Scooters should be encouraged, not penalised

The proposed regulations are the wrong response to a new way of travelling that is – at the end of the day - less harmful to people, towns, villages, and the planet

There is an old joke about traffic in Malta, along the lines that the larger and more powerful the vehicle, the more automatic its right-of-way.

Like most cultural stereotypes, it has a basis in truth: almost every motorist on the road will sooner or later experience having had to give way to a larger vehicle which simply forced its way forward through sheer horse-power alone.

Like the potholes on our road – or our reputation for not using indicators when turning – this perception has become part of an entire local mythology about driving in Malta.

Unfortunately, it also coincides with other indications of a ‘might-is-right’ culture… for instance, in the planning sector: where the larger environmental offences always seem to get let off lightly, while the authorities tend to come down heavily on lesser, minor infringements.

Nonetheless, it is a cultural stereotype, nothing more.  So it was surprising to see the Transport Ministry, of all entities, appearing to cement that perception… by proposing to over-regulate the smallest and least polluting means of vehicular traffic available – the humble electric scooter – while resisting calls for a drastic revision of regulations for private cars.

The number of electric scooters on Maltese roads has been steadily increasing in recent months: and while it is true that some form of regulation is needed – Minister Ian Borg has a point, when he argues that: “I cannot understand how anyone going at 40km/hr can expect not to be equipped with basics like lights, for example” – it is also a fact that the same government is committed to encouraging alternative modes of transport.

Effectively, however, its plans for the regulation of micro-vehicles like skateboards and scooters go beyond safety issues such as lights or helmets. Under the proposed regulations, drivers of electric scooters will also require a driver’s licence and insurance, both if the scooter is owned individually or part of a sharing scheme.

Moreover, there will also be a one-time registration fee for scooters, set at €11.65, and an annual license fee of €25.

Scooters must also be equipped with headlights and taillights, with a maximum speed at 10km/hr in pedestrian areas and 20km/hr on other roads. They will not be permitted under tunnels, underpasses or arterial roads and may only be used on roads designated as cycle routes by the government.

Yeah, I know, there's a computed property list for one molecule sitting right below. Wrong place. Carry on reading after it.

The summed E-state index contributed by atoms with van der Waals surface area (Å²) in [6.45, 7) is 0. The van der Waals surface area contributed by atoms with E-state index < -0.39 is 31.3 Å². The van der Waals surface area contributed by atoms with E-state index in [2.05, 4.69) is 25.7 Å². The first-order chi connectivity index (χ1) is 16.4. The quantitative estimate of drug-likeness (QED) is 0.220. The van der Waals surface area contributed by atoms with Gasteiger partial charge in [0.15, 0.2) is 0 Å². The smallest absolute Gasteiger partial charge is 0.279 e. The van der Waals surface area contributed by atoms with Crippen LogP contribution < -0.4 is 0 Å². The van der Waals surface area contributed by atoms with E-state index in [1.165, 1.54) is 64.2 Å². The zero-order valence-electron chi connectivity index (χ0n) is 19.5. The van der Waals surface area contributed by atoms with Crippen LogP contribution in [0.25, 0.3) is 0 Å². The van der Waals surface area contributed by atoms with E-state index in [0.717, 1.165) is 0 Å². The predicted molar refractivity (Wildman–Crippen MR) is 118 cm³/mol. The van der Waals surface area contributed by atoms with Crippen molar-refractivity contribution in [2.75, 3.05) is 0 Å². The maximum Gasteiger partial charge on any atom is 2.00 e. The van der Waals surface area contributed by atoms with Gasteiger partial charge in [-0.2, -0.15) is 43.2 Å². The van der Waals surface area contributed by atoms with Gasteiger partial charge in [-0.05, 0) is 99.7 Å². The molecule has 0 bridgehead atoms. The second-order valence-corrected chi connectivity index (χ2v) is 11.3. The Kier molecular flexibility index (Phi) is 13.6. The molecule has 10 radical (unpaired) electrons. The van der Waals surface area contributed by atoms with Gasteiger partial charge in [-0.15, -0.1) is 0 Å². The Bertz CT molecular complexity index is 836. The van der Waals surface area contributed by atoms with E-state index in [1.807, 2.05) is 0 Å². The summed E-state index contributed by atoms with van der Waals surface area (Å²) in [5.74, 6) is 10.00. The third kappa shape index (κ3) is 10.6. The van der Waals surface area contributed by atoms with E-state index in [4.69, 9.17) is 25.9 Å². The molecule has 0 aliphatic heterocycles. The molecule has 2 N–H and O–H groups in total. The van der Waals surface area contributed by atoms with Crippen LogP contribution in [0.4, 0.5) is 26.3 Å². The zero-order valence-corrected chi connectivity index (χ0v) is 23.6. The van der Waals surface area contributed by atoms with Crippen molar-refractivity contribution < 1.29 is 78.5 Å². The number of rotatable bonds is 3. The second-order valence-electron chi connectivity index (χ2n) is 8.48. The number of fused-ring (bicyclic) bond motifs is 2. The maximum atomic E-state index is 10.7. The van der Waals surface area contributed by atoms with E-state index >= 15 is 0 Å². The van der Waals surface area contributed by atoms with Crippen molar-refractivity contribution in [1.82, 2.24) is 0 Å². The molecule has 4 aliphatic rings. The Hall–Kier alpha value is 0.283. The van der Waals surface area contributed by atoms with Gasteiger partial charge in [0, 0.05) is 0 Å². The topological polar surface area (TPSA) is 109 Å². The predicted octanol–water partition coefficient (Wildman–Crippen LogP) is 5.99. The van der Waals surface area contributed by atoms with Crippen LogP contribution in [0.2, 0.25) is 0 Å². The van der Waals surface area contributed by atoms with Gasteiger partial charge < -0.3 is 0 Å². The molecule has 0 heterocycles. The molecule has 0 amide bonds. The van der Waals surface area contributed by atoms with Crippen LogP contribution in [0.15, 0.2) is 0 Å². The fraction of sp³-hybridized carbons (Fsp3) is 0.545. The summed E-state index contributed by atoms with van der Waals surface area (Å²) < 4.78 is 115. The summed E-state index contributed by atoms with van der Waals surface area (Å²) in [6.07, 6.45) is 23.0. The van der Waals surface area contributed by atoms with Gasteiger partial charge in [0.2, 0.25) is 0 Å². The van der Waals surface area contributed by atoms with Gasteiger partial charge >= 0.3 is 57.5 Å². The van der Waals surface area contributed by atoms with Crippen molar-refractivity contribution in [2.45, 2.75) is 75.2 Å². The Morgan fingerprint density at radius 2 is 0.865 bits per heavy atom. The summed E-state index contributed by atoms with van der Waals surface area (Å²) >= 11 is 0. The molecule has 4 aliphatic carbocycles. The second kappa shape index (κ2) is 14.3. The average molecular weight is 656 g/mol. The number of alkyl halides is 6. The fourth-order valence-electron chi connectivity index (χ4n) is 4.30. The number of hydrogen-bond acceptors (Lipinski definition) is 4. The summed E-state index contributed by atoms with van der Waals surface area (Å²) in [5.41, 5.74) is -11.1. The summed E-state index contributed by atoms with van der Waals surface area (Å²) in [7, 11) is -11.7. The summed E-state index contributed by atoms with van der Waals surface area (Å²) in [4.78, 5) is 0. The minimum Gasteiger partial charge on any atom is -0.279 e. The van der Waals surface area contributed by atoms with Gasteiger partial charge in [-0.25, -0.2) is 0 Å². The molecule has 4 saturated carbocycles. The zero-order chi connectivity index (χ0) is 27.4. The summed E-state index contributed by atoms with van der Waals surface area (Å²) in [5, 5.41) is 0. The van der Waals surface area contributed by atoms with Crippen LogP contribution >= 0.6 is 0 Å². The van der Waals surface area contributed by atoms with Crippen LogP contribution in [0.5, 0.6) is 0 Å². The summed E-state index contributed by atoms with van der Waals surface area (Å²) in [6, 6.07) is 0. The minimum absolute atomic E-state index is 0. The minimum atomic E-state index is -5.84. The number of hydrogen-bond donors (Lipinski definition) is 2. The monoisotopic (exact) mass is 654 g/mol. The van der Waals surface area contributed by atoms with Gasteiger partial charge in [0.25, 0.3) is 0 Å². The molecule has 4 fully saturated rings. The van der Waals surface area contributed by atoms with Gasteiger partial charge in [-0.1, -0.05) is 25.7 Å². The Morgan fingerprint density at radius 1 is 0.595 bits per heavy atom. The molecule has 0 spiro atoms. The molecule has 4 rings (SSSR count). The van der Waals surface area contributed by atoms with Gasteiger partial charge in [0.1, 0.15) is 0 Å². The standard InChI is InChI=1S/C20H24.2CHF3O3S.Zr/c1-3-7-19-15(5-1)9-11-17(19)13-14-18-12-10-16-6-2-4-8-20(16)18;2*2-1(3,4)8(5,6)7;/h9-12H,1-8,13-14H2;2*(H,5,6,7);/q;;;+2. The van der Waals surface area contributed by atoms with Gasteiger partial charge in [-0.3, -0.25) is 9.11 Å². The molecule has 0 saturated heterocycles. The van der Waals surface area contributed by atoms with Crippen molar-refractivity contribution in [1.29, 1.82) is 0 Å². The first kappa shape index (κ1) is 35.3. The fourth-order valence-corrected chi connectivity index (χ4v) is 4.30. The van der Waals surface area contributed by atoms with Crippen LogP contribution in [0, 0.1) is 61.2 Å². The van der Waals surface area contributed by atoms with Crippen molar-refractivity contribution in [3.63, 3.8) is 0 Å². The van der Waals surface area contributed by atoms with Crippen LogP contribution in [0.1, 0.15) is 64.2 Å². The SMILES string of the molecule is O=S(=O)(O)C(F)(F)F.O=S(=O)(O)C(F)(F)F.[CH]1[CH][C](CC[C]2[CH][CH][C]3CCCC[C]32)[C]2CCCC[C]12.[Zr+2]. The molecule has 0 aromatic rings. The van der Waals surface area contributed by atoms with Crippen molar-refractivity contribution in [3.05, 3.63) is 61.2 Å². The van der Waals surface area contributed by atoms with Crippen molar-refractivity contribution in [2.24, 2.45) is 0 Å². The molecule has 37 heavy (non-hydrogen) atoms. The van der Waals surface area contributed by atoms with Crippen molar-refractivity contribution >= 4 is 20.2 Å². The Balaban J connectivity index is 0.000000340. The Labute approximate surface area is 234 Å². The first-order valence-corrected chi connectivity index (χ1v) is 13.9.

At this point, government may as well go one step further and simply ban scooters from Maltese roads altogether. For while imposing a speed limit on electric scooters is understandable… the requirements of a driving licence and insurance cover – not to mention the annual road licence fees - are clearly excessive.

It must be remembered that people choosing alternatives to cars also include teenagers too young for a driver’s licence. If the government insists on licences, or courses which need to be taken, then it should be looking at countries such as Italy, which have special licences for ‘motorini’ that can acquired at 16: thus not excluding the 16-17 age bracket, which is the likeliest to be riding scooters anyway.

Moreover, as has been time and again confirmed, the daily increase in cars on the road has become utterly unsustainable. Because of this, we should be taking measures to facilitate alternative means of community transport, rather than creating unnecessary hurdles.

The proposed tax, for example, is also excessive. If electric cars are exempt from Annual Circulation tax for five years - and after that, charged only €10 per year - and if the annual tax for petrol-powered motorcycles up to 125cc is likewise €10 per year… how can the government charge €25 for an electric kick-scooter, which not only takes up less space on the road, but has a far less powerful motor than the previous two?

The same could be said for the proposed fines. Riding a scooter on arterial roads entails a whopping €200 fine… rising to €500 for driving through underpasses.

For cars, driving the wrong way will incur a fine of merely €23, while over-speeding fines start at €35. If the government wishes to impose such heavy fines on scooters, then clearly it needs to reassess the fines for car users as well.

Another problem is the proposed restriction to cycle-lanes. Road widening exercises in such as in areas as San Gwann and Swieqi  - where certain roads have doubled their original width – have not seen fit to introduce proper cycle lanes, in order to prioritise the safety of cycle and scooter users.

Government cannot, on the one hand, ‘forget’ to include cycle lanes in its plans… and then insist that scooters can only be driven on non-existent (or dysfunctional) cycle lanes.

But the bottom line is that, if the government really wants to get people to stop using cars, its needs to prioritise making our roads safer for non-car users… rather than always putting car users first.

The proposed regulations are the wrong response to a new way of travelling that is – at the end of the day - less harmful to people, towns, villages, and the planet. It is something that should be encouraged and incentivised…. not the other way round.

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